“The price of freedom is eternal vigilance.” This was true in Jefferson's day, and it's true in ours. Since 1973, conservatives, unable to overturn the historic Roe v. Wade decision outright, have been unrelenting in chipping away at women's reproductive rights. Here in South Carolina, their latest chip is a bill requiring women seeking an abortion to wait at least 24 hours after their appointment at a medical clinic in order to secure an ultrasound test. It has already passed our House of Representatives, and it looks like it will pass the Senate as well.
I was honored to have been invited by Planned Parenthood to testify at a Senate Medical Affairs Committee hearing against the bill. It should come as no surprise that I was the only minister present for choice, while the other side had several. I want to share with you my testimony:
Senators, you have heard some of my colleagues in ministry argue on behalf of this bill, using the Bible as their reference book. As I listen to their arguments, I am reminded that someone once said, “We do not read the Bible the way it is; we read it the way we are.” There is no need to argue here or anywhere else what the Bible says about abortion because the bottom-line is that the Bible says absolutely nothing about abortion. Not one word.
But even if it did, that would not matter because your job as legislators is not to enact Biblical law into South Carolina law. We are not a theocracy, and you are not theologians. We are a democracy, and your sworn duty is to preserve, protect, and defend the Constitution of this state and of the United States. The Constitution of the United States guarantees women the right to choose an abortion. This bill requiring a mandatory 24-hour waiting period is a medically unnecessary encroachment of that right, and it creates a burden that falls, as most burdens fall, on working people. Under this bill, a working woman would have to take two days off from work instead of one, arrange childcare for two days instead of one, and make two trips to a medical clinic instead of one. If she lives in a rural area of our state, that could be two lengthy trips. In a state with the second highest unemployment rate in the country, working people can not and will not risk losing their jobs. This bill will have the effect of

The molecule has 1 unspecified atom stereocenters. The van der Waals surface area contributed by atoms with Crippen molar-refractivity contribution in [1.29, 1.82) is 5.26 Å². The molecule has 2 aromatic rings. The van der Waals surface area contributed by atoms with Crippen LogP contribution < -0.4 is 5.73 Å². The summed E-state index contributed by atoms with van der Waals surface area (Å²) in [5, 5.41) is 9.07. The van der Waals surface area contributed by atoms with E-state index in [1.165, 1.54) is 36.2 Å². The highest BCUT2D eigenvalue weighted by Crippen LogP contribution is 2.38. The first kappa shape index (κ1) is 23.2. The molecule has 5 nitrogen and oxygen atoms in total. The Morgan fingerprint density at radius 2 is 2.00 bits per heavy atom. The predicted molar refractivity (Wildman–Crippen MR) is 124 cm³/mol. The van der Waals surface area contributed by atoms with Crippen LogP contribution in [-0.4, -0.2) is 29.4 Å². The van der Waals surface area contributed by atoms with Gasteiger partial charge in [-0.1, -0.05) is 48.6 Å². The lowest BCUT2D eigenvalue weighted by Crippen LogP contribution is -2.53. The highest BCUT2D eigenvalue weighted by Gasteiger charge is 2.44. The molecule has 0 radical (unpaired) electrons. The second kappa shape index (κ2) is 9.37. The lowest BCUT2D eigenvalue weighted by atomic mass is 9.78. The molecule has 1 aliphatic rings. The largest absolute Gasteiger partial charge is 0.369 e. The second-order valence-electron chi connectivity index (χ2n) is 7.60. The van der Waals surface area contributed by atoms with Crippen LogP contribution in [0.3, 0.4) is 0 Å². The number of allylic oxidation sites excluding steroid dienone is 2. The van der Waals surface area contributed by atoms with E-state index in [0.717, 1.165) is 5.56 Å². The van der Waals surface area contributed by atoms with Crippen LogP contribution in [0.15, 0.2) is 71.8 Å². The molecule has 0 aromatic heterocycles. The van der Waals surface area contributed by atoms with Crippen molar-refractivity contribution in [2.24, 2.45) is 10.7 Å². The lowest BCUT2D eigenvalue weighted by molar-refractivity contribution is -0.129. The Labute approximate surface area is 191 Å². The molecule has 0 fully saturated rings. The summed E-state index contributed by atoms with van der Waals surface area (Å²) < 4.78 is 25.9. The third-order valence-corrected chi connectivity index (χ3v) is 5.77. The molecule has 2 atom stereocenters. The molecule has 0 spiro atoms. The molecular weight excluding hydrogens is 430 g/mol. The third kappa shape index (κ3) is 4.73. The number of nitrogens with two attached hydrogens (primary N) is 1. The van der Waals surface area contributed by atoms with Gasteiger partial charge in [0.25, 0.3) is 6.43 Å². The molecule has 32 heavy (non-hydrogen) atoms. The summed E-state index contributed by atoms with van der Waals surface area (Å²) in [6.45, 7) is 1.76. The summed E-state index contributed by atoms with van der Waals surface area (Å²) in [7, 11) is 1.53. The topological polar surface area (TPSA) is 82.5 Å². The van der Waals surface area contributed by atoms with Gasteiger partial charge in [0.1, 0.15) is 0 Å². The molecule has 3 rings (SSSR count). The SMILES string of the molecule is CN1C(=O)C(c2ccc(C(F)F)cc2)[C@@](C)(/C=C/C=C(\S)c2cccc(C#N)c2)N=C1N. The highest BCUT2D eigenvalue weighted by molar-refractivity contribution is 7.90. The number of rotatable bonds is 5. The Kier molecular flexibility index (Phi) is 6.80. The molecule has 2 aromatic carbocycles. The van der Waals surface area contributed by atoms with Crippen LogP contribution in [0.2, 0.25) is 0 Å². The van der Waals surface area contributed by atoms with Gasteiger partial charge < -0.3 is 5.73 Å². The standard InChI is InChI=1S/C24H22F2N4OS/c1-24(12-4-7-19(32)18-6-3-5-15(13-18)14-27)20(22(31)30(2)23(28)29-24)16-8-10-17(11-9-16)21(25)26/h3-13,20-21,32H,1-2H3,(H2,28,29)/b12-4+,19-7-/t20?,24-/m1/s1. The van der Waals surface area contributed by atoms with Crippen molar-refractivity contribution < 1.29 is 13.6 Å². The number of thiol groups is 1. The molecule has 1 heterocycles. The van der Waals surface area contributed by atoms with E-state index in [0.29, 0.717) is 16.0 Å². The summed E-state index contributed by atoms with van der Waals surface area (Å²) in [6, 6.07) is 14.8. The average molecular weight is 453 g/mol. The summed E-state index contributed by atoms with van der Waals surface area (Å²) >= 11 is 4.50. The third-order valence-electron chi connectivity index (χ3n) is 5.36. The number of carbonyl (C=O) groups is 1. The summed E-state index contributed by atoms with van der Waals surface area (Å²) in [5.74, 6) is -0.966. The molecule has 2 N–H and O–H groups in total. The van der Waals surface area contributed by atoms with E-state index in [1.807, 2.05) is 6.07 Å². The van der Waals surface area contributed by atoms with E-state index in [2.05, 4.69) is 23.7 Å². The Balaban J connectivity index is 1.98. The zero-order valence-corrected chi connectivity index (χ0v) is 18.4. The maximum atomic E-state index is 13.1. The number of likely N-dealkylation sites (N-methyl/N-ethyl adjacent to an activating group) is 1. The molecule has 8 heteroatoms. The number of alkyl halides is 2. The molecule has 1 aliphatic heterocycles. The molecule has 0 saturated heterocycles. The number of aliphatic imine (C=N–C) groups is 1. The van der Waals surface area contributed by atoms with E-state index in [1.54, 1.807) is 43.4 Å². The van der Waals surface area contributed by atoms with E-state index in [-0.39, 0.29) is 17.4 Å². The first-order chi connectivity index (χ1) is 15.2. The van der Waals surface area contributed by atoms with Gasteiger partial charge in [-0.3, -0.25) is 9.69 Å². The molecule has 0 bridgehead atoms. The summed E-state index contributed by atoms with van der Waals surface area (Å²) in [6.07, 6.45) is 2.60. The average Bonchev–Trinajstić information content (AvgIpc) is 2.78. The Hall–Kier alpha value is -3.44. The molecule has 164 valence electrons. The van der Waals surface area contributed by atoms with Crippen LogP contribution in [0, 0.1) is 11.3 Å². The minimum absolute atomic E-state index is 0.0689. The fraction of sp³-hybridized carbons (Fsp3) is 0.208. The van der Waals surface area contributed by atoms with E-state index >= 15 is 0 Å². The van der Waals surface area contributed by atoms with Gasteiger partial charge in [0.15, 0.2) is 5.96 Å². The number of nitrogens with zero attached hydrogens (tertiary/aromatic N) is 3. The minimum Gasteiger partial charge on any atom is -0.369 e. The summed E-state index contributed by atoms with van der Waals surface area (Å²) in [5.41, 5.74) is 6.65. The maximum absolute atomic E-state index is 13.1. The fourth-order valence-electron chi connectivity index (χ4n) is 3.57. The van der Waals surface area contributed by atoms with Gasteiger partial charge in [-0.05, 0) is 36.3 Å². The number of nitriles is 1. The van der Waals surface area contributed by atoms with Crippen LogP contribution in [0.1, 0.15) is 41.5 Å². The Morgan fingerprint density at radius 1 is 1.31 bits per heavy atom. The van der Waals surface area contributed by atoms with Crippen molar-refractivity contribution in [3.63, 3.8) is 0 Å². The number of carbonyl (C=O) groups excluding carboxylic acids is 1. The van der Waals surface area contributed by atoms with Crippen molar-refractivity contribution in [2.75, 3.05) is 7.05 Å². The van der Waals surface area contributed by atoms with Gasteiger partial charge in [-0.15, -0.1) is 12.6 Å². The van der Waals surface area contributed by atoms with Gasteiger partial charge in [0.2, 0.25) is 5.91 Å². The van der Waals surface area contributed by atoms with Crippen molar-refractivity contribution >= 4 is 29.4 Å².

deterring women from exercising their Constitutional right.
Perhaps even more disturbing is what this bill implies about women as human beings. A law requiring a woman to wait before she can make a decision implies that she is, in some way, a defective decision-maker, that her reason is faulty, that her judgment is flawed, that her morality is deficient. This bill is insulting to the dignity of women, and I have to wonder whether such a bill would even be considered if the Senate were all female instead of all male.
There is much talk today about the intrusiveness of big government. The decision to terminate a pregnancy is one of the most intimate, personal decisions a woman can make. She must consider her health, welfare, and future, and she must consider the health, welfare, and future of her potential child and of her present family. This is sacred ground, and the government has no business trampling on this sacred ground. This bill represents Big Brother government at its worst.
I urge you, the representatives of the people, to be representatives of all the people – of people of various religious beliefs and no religious beliefs, of men and women, who are equal in the eyes of God and should be equal in the eyes of the law. I urge you not to treat women as second-class citizens. I urge you to defeat this bill.